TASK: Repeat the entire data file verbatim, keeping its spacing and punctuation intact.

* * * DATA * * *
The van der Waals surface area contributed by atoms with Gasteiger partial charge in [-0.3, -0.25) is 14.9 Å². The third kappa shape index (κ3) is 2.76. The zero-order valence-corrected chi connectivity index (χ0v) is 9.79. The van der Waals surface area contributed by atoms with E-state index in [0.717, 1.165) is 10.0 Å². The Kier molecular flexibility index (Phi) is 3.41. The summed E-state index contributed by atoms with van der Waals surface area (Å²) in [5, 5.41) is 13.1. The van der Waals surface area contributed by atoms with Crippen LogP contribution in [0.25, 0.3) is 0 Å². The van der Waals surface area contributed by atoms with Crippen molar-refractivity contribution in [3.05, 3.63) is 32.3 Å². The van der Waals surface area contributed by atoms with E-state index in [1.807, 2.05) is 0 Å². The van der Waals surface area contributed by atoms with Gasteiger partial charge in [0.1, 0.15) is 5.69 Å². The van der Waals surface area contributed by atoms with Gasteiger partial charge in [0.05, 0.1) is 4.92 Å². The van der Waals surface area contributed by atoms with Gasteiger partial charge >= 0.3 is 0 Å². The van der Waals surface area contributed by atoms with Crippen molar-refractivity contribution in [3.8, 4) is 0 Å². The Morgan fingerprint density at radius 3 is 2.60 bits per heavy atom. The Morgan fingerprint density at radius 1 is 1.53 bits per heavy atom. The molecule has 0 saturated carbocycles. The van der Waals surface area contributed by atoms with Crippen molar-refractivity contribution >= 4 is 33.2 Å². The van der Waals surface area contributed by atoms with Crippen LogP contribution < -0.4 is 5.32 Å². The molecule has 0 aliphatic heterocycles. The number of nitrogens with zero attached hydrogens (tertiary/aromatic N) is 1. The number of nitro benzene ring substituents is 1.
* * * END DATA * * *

The van der Waals surface area contributed by atoms with Gasteiger partial charge in [-0.3, -0.25) is 14.9 Å². The third kappa shape index (κ3) is 2.76. The zero-order valence-corrected chi connectivity index (χ0v) is 9.79. The van der Waals surface area contributed by atoms with E-state index in [0.717, 1.165) is 10.0 Å². The Kier molecular flexibility index (Phi) is 3.41. The summed E-state index contributed by atoms with van der Waals surface area (Å²) in [5, 5.41) is 13.1. The van der Waals surface area contributed by atoms with Crippen LogP contribution in [0.25, 0.3) is 0 Å². The van der Waals surface area contributed by atoms with Crippen molar-refractivity contribution in [3.05, 3.63) is 32.3 Å². The van der Waals surface area contributed by atoms with E-state index in [1.807, 2.05) is 0 Å². The van der Waals surface area contributed by atoms with Gasteiger partial charge in [0.1, 0.15) is 5.69 Å². The van der Waals surface area contributed by atoms with Gasteiger partial charge in [0.05, 0.1) is 4.92 Å². The van der Waals surface area contributed by atoms with Gasteiger partial charge >= 0.3 is 0 Å². The van der Waals surface area contributed by atoms with Crippen molar-refractivity contribution in [3.8, 4) is 0 Å². The Morgan fingerprint density at radius 3 is 2.60 bits per heavy atom. The Morgan fingerprint density at radius 1 is 1.53 bits per heavy atom. The molecule has 0 saturated carbocycles. The van der Waals surface area contributed by atoms with Crippen molar-refractivity contribution >= 4 is 33.2 Å². The van der Waals surface area contributed by atoms with Crippen LogP contribution < -0.4 is 5.32 Å². The molecule has 0 aliphatic heterocycles. The number of nitrogens with zero attached hydrogens (tertiary/aromatic N) is 1. The number of nitro benzene ring substituents is 1.